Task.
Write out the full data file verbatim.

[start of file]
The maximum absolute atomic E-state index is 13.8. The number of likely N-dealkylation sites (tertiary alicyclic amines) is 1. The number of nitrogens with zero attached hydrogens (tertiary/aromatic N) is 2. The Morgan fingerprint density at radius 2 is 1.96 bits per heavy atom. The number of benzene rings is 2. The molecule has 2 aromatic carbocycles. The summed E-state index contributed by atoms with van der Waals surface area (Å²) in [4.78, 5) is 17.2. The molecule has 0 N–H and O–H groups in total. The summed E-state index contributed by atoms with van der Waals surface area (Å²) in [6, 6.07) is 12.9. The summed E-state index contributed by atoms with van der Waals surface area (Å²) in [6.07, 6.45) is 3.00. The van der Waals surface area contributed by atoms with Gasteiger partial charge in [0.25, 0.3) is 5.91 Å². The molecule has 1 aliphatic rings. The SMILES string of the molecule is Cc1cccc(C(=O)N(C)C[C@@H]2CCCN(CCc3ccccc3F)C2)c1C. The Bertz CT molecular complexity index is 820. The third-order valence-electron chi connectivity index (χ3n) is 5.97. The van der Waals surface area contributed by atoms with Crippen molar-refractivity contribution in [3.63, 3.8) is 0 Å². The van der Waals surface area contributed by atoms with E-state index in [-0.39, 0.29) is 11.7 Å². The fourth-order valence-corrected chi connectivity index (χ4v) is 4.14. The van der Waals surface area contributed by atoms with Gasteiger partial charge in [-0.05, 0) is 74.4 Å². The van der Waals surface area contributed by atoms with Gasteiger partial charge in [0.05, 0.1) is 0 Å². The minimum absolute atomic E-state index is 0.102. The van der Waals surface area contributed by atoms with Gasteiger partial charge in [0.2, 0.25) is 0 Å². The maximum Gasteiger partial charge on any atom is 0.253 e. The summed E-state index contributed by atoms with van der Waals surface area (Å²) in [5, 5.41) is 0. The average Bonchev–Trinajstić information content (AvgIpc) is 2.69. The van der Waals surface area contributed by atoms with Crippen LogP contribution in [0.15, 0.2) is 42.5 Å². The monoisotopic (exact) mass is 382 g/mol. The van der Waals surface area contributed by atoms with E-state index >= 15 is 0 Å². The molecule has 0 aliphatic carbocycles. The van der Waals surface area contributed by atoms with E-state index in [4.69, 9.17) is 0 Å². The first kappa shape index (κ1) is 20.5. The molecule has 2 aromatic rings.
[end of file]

The maximum absolute atomic E-state index is 13.8. The number of likely N-dealkylation sites (tertiary alicyclic amines) is 1. The number of nitrogens with zero attached hydrogens (tertiary/aromatic N) is 2. The Morgan fingerprint density at radius 2 is 1.96 bits per heavy atom. The number of benzene rings is 2. The molecule has 2 aromatic carbocycles. The summed E-state index contributed by atoms with van der Waals surface area (Å²) in [4.78, 5) is 17.2. The molecule has 0 N–H and O–H groups in total. The summed E-state index contributed by atoms with van der Waals surface area (Å²) in [6, 6.07) is 12.9. The summed E-state index contributed by atoms with van der Waals surface area (Å²) in [6.07, 6.45) is 3.00. The van der Waals surface area contributed by atoms with Gasteiger partial charge in [0.25, 0.3) is 5.91 Å². The molecule has 1 aliphatic rings. The SMILES string of the molecule is Cc1cccc(C(=O)N(C)C[C@@H]2CCCN(CCc3ccccc3F)C2)c1C. The Bertz CT molecular complexity index is 820. The third-order valence-electron chi connectivity index (χ3n) is 5.97. The van der Waals surface area contributed by atoms with Crippen molar-refractivity contribution in [3.63, 3.8) is 0 Å². The van der Waals surface area contributed by atoms with E-state index in [-0.39, 0.29) is 11.7 Å². The fourth-order valence-corrected chi connectivity index (χ4v) is 4.14. The van der Waals surface area contributed by atoms with Gasteiger partial charge in [-0.05, 0) is 74.4 Å². The van der Waals surface area contributed by atoms with Gasteiger partial charge in [0.05, 0.1) is 0 Å². The minimum absolute atomic E-state index is 0.102. The van der Waals surface area contributed by atoms with Gasteiger partial charge in [0.2, 0.25) is 0 Å². The maximum Gasteiger partial charge on any atom is 0.253 e. The summed E-state index contributed by atoms with van der Waals surface area (Å²) in [5, 5.41) is 0. The average Bonchev–Trinajstić information content (AvgIpc) is 2.69. The van der Waals surface area contributed by atoms with Crippen LogP contribution in [0.15, 0.2) is 42.5 Å². The monoisotopic (exact) mass is 382 g/mol. The van der Waals surface area contributed by atoms with E-state index >= 15 is 0 Å². The molecule has 0 aliphatic carbocycles. The van der Waals surface area contributed by atoms with E-state index in [4.69, 9.17) is 0 Å². The first kappa shape index (κ1) is 20.5. The molecule has 2 aromatic rings.